The State of Indiana has required marriage licenses to be on record since 1818. If you’re searching for a person’s marriage records that is still alive or is recently deceased, you should have no issues finding them.
But this doesn’t mean that the records are easily accessible.
You will need some information at your disposal as well as a marriage date or the city where the marriage took place. Indiana marriage records are available through county clerk marriage records, but again, you’ll need to know which county the couple was married in.
And if the records are older, this may mean that county names changed, which can complicate matters a little further.
Finding Indiana Marriage License Records
Marriage license records in Indiana are obtained via a county clerk’s office. This is your go-to method for finding marriage license records in any state, but it is a tedious process and one that is often better done online than through a county clerk.
Where to Go for Marriage Records
You may feel like you’re on a wild goose chase, and you are to some extent if you don’t know where a person was married. The State of Indiana requires all marriage records to be filed in one of two places:
- County Superior Court
- County Circuit Court
All of these files will be kept in the Clerk’s office indefinitely. This is where you’ll need to go or contact to request a certified copy of the marriage records. Again, all copies must be provided via the county court where they’re maintained.
Limited Marriage Record Search
Indiana’s State Department has their own database of marriages dating back to 1958. This will allow you to use the state’s Indiana Trial Courts and Clerks website to find information about the proper county Clerk to contact.
This website isn’t a complete database, but it does have enough recent marriage records to be somewhat useful.
Contact the County Clerk
The final step to find Indiana marriage records is to get in contact with the county clerk’s office. All of the contact information will be available after following the previous step, so now you’ll need to determine how to request a marriage certificate.
There will be a fee when requesting a marriage license record through the county clerk.
The county clerk’s office will have a limited staff, and receiving the records can take several weeks to over a month in some cases. You’ll also need to:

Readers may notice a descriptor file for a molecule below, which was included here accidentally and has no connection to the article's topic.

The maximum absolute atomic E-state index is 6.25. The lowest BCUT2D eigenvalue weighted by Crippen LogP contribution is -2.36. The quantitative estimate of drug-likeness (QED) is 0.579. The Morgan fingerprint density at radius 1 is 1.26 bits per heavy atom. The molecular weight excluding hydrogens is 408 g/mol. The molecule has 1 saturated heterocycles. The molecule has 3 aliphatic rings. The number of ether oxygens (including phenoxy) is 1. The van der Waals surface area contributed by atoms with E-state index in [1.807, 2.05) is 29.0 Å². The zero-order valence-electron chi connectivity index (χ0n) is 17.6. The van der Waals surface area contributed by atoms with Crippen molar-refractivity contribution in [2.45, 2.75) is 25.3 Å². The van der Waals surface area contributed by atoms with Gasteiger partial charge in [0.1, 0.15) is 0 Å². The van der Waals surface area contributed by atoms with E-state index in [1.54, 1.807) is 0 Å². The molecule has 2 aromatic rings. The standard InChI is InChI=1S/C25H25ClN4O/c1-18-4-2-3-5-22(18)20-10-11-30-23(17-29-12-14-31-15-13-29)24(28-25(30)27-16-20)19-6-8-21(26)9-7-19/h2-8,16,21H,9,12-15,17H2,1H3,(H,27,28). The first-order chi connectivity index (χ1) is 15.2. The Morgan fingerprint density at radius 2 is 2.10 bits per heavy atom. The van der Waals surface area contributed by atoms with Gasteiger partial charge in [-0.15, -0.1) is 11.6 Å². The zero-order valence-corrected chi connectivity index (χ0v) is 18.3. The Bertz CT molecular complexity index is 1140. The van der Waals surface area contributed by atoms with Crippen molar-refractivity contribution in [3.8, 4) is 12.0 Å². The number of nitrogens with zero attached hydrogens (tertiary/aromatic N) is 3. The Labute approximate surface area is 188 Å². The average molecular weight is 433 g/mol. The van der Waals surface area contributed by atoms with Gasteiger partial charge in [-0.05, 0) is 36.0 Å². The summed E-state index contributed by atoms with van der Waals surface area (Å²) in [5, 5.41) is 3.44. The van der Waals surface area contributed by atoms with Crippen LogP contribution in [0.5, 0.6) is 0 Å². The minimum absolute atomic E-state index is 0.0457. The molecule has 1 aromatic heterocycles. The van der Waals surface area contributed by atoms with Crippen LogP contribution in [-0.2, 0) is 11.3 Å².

- Know the county where the marriage occurred
- Know the first and last name of the person in question
- Know the date or year of the marriage
And by the time you receive the records, you may not need the records any longer. It’s a long and drawn out process, and it’s not uncommon for a person to request the records from the wrong office.
In most cases, your fee will be lost if you requested the records from the wrong office, as the fee covers the cost of searching for the record.
You’ll also find that county clerk offices do not communicate together. These offices will not provide you with a certificate if it’s held at another office. They will also not due any research on your behalf to help and find the respective document.
So, the county clerk method may not be the best option for finding Indiana marriage records.
Alternatives for County Clerk Records
There are alternatives to using a county clerk thanks to the Internet. Vast online databases have worked to scour through data from county clerk offices across the country, and provide users with a fast and efficient way to search for marriage records.
But you’ll need to know some information to get started:
- First name
- Last name
This is just the basic information everyone will need to find the right Indiana marriage records. Using a marriage and divorce portal, will allow you to plug in one name and receive all matching records so that you can find the one that best corresponds to your search.
It’s fast, easy and accurate.
When it comes to marriage and divorce records, it’s much faster to use an online portal. Otherwise, you may be on a wild goose chase and won’t be able to find the right records without more information about the marriage itself.